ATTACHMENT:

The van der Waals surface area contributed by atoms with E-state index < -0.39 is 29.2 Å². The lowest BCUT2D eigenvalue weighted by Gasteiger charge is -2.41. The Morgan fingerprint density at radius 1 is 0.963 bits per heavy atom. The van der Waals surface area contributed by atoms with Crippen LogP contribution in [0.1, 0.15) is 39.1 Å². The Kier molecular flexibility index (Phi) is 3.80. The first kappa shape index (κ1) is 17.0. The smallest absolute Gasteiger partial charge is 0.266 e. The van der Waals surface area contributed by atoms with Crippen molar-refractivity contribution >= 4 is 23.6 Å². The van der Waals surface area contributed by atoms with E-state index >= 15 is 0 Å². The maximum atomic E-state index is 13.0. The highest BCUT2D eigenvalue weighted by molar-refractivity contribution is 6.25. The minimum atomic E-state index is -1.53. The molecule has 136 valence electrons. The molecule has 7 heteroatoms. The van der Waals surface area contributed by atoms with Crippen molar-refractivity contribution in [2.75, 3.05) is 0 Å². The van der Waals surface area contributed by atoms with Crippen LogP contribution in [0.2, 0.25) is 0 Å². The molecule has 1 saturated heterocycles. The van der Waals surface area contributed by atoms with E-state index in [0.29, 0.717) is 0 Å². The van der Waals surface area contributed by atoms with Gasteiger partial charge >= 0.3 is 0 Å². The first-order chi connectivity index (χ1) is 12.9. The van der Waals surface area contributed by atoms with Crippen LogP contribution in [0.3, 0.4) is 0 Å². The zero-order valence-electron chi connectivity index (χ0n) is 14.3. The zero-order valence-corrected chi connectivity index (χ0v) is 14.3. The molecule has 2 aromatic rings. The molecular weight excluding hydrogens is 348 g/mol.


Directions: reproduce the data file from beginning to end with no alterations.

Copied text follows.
The van der Waals surface area contributed by atoms with E-state index < -0.39 is 29.2 Å². The lowest BCUT2D eigenvalue weighted by Gasteiger charge is -2.41. The Morgan fingerprint density at radius 1 is 0.963 bits per heavy atom. The van der Waals surface area contributed by atoms with Crippen LogP contribution in [0.1, 0.15) is 39.1 Å². The Kier molecular flexibility index (Phi) is 3.80. The first kappa shape index (κ1) is 17.0. The smallest absolute Gasteiger partial charge is 0.266 e. The van der Waals surface area contributed by atoms with Crippen molar-refractivity contribution >= 4 is 23.6 Å². The van der Waals surface area contributed by atoms with E-state index >= 15 is 0 Å². The maximum atomic E-state index is 13.0. The highest BCUT2D eigenvalue weighted by molar-refractivity contribution is 6.25. The minimum atomic E-state index is -1.53. The molecule has 136 valence electrons. The molecule has 7 heteroatoms. The van der Waals surface area contributed by atoms with Crippen molar-refractivity contribution in [2.75, 3.05) is 0 Å². The van der Waals surface area contributed by atoms with Crippen LogP contribution in [0.2, 0.25) is 0 Å². The molecule has 1 saturated heterocycles. The van der Waals surface area contributed by atoms with E-state index in [0.29, 0.717) is 0 Å². The van der Waals surface area contributed by atoms with Gasteiger partial charge >= 0.3 is 0 Å². The first-order chi connectivity index (χ1) is 12.9. The van der Waals surface area contributed by atoms with Crippen LogP contribution in [0.3, 0.4) is 0 Å². The zero-order valence-electron chi connectivity index (χ0n) is 14.3. The zero-order valence-corrected chi connectivity index (χ0v) is 14.3. The molecule has 2 aromatic rings. The molecular weight excluding hydrogens is 348 g/mol.